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The 1959 conceptualization of the National Aeronautics and Space Administration (NASA) lunar program, codenamed Apollo, envisioned manned lunar exploration in the 1970s when NASA expected large boosters to be available. Nova was the largest of the four planned boosters, powerful enough to send a manned spacecraft directly to the moon. The second stage of the multistage Nova was to be powered by the liquid hydrogen M-1 engine. Aerojet-General Corporation began development work on the M-1 on 30 April 1962 and, after the Nova direct ascent mode was dropped in favor of lunar orbit rendezvous with the smaller Saturn booster, continued as a program to develop a post-Saturn launch vehicle. The M-1 program was canceled in August 1965 with the indefinite postponement of the vehicle program, at which time most of the major components had undergone testing, although the complete engine had not.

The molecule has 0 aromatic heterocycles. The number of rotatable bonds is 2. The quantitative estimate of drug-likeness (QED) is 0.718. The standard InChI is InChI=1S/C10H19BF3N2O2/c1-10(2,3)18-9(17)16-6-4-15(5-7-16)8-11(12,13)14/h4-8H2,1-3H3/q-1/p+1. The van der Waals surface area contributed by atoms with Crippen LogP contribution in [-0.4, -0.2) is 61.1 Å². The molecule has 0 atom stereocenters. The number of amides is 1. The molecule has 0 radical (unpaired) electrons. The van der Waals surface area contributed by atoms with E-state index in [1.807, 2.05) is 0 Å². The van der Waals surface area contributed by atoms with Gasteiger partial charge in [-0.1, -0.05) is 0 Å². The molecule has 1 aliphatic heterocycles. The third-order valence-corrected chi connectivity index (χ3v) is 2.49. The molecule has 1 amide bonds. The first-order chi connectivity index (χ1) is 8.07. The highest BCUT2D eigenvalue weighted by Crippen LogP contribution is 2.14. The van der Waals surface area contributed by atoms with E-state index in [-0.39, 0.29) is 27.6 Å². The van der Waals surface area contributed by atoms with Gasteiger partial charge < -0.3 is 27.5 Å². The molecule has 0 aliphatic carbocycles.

Aerojet-General Corporation




No Donor Information, gift, unknown


2.08 Linear feet


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Collection descriptions

Archival materials


Scope and Contents

This collection consists of design information, development program plans, quarterly technical progress reports, research and development proposals, and technical reviews concerning the development of the M-1 rocket engine. The majority of the material was prepared for NASA by Aerojet-General.




Material is subject to Smithsonian Terms of Use. Should you wish to use NASM material in any medium, please submit an Application for Permission to Reproduce NASM Material, available at Permissions Requests


Aerojet-General Corporation

Project Apollo (U.S.)

United States. National Aeronautics and Space Administration

Topics Astronautics
Aerojet M-1 Liquid Fuel Motor
Rocket engines

Archival Repository

National Air and Space Museum Archives